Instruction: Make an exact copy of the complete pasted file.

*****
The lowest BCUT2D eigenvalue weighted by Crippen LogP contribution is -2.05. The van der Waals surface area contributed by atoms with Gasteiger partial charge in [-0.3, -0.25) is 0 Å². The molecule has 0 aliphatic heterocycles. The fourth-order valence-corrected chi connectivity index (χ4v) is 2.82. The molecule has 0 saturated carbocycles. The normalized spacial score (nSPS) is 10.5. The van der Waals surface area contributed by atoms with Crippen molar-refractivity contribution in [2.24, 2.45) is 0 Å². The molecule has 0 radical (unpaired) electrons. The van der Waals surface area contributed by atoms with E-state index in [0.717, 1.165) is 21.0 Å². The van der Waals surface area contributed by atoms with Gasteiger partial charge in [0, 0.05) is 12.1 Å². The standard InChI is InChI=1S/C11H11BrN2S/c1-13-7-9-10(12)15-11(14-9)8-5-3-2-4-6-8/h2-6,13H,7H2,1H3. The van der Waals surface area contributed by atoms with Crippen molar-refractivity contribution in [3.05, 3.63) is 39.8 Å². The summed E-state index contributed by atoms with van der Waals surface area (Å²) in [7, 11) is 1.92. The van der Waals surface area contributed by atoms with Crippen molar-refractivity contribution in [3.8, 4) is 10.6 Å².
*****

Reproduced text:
The lowest BCUT2D eigenvalue weighted by Crippen LogP contribution is -2.05. The van der Waals surface area contributed by atoms with Gasteiger partial charge in [-0.3, -0.25) is 0 Å². The molecule has 0 aliphatic heterocycles. The fourth-order valence-corrected chi connectivity index (χ4v) is 2.82. The molecule has 0 saturated carbocycles. The normalized spacial score (nSPS) is 10.5. The van der Waals surface area contributed by atoms with Crippen molar-refractivity contribution in [2.24, 2.45) is 0 Å². The molecule has 0 radical (unpaired) electrons. The van der Waals surface area contributed by atoms with E-state index in [0.717, 1.165) is 21.0 Å². The van der Waals surface area contributed by atoms with Gasteiger partial charge in [0, 0.05) is 12.1 Å². The standard InChI is InChI=1S/C11H11BrN2S/c1-13-7-9-10(12)15-11(14-9)8-5-3-2-4-6-8/h2-6,13H,7H2,1H3. The van der Waals surface area contributed by atoms with Crippen molar-refractivity contribution in [3.05, 3.63) is 39.8 Å². The summed E-state index contributed by atoms with van der Waals surface area (Å²) in [7, 11) is 1.92. The van der Waals surface area contributed by atoms with Crippen molar-refractivity contribution in [3.8, 4) is 10.6 Å².